How to go back multiple commits in Git with Git revert

In this quick tutorial we’re going to look at rewinding “time” in Git. Say you’ve already made a commit and decide to go back to that commit… Well it’s not too hard. Check out ALL our git tutorials here.

Generally speaking you want to KEEP everything in your history. You do not want to erase commits you don’t want. Instead, just let them be part of the history of the project. You’ll see what I mean in a moment. Here’s the project setup: Note. You should already have a basic understanding of git enough to follow the below instructions so you can follow along.

I have a git initialized folder with 3 files. I have 3 commits. index.txt was committed with the first commit. 2file.txt was committed with the 2nd commit. 3file.txt was committed with the third commit.

Run $ git log and your commit history should look similar to mine below:

And my text editor you can see has 3 files and 3 commits:

Now let’s say you want to get back to commit 2. Instead of DELETING commit 3, you’re instead going to make a new 4th commit that says you’re reverting back to commit 2. So you’ll now have a total of 4 commits, and commit 2 will exist in the history twice.

To do this you have to get the commit id from the commit you want to revert away from. In my case, I’m currently on the 6e7777 commit, and I want to get back to the 45e5d commit.

So all I would have to do is run this command:

$ git revert 6e7777d21979f4ee7522b507b82a6d3a6424cd02

Then it opens a text editor, which you’ll save the file as you want the commit message to read. In my case below “Revert ‘commit 3′”

Now run $ git log and you should see a 4th commit. So you’re BACK to commit 2, but you’ve still got commit 3 in your history.

Going back multiple commits? Almost as easy…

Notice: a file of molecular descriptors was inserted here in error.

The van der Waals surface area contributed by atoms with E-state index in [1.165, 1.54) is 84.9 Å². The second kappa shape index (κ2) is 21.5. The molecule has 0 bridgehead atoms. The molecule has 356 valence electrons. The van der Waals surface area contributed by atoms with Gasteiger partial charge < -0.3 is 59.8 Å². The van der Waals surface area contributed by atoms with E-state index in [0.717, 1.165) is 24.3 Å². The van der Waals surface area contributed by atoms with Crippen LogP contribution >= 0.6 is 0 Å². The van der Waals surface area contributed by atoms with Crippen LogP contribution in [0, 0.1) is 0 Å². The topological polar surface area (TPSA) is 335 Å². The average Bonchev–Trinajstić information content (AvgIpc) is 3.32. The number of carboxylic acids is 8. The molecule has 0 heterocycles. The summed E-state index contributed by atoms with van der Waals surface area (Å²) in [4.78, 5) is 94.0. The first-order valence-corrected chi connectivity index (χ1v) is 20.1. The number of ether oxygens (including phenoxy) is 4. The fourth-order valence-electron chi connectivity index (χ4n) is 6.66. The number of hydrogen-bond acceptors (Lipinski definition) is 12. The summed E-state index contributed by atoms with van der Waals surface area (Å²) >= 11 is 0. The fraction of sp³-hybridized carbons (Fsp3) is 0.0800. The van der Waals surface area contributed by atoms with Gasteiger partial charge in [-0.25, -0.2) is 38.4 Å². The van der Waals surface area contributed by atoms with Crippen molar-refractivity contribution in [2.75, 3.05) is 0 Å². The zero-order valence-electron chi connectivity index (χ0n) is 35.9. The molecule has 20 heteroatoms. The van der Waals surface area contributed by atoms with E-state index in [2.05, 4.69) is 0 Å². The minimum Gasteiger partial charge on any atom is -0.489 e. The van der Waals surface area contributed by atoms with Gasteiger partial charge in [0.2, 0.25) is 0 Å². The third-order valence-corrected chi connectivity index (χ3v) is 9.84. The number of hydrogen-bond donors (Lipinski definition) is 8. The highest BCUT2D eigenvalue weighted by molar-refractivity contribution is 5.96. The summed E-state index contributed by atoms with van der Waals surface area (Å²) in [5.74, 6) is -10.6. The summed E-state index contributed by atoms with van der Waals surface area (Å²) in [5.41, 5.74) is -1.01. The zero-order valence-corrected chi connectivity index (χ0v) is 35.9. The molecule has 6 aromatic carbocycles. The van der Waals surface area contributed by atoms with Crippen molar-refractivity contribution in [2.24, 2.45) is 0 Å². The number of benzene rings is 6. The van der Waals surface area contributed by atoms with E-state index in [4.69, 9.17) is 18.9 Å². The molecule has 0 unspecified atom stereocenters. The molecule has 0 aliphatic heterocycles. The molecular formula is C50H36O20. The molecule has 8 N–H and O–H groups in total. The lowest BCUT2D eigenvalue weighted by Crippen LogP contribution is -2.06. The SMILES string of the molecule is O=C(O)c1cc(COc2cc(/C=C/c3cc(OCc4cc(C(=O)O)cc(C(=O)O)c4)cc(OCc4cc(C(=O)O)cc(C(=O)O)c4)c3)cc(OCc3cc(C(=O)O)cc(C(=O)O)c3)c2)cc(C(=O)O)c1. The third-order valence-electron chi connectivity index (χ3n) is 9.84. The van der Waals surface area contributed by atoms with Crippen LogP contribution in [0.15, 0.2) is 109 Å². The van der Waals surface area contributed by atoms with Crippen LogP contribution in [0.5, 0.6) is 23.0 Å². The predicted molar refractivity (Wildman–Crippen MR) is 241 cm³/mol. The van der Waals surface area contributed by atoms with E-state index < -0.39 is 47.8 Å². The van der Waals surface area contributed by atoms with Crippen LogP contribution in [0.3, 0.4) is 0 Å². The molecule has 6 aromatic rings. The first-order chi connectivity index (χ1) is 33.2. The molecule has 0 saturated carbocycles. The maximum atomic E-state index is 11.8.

So in the documentation there’s reference to an even easier method, but I find it a little more confusing using their counting method. If you want the quickest way, just run a command similar to their examples in the documentation here:

I prefer to revert multiple commits by manually pasting in the commit ids in order from most recent commit to oldest commit. Look at the above image and watch how I get back to commit 1 below:

git revert --no-commit most_recent_commit 2nd_most_recent_commit 3rd_most_recent etc..

If you went back multiple commits with the “no commit” flag, then you’ll want to commit a message once you get back to where you want to be.

git commit -m "back to commit 1"

Now if you look in your project you should only see 1 file that was there when you made your first commit. If you look at your $ git log you still have the entire history of your project!

Thanks Stackoverflow.

A note on git reset

git reset is basically the same result as git revert. The difference however… is that git revert doesn’t overwrite existing history and is much safer to use when working on teams and reverting changes that have been pushed to a remote repository. Git reset will erase your commits as if they never existed. You only want to use git reset when you haven’t pushed changes to a remote repo.

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